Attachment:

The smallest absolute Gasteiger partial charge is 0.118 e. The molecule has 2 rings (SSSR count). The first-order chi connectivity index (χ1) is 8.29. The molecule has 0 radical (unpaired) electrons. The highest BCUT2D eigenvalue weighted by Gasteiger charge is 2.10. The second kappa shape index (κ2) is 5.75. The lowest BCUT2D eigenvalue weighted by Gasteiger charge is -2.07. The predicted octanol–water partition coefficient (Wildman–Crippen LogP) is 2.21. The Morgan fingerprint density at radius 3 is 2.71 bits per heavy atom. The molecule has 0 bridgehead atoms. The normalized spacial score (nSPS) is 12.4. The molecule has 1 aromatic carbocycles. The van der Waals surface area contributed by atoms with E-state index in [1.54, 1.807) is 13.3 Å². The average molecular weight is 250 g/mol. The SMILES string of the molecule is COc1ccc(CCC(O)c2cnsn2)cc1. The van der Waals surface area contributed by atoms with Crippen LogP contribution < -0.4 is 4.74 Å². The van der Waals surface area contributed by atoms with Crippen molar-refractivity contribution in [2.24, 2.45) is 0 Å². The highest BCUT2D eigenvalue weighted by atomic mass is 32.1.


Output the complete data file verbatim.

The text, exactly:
The smallest absolute Gasteiger partial charge is 0.118 e. The molecule has 2 rings (SSSR count). The first-order chi connectivity index (χ1) is 8.29. The molecule has 0 radical (unpaired) electrons. The highest BCUT2D eigenvalue weighted by Gasteiger charge is 2.10. The second kappa shape index (κ2) is 5.75. The lowest BCUT2D eigenvalue weighted by Gasteiger charge is -2.07. The predicted octanol–water partition coefficient (Wildman–Crippen LogP) is 2.21. The Morgan fingerprint density at radius 3 is 2.71 bits per heavy atom. The molecule has 0 bridgehead atoms. The normalized spacial score (nSPS) is 12.4. The molecule has 1 aromatic carbocycles. The van der Waals surface area contributed by atoms with E-state index in [1.54, 1.807) is 13.3 Å². The average molecular weight is 250 g/mol. The SMILES string of the molecule is COc1ccc(CCC(O)c2cnsn2)cc1. The van der Waals surface area contributed by atoms with Crippen LogP contribution < -0.4 is 4.74 Å². The van der Waals surface area contributed by atoms with Crippen molar-refractivity contribution in [2.24, 2.45) is 0 Å². The highest BCUT2D eigenvalue weighted by atomic mass is 32.1.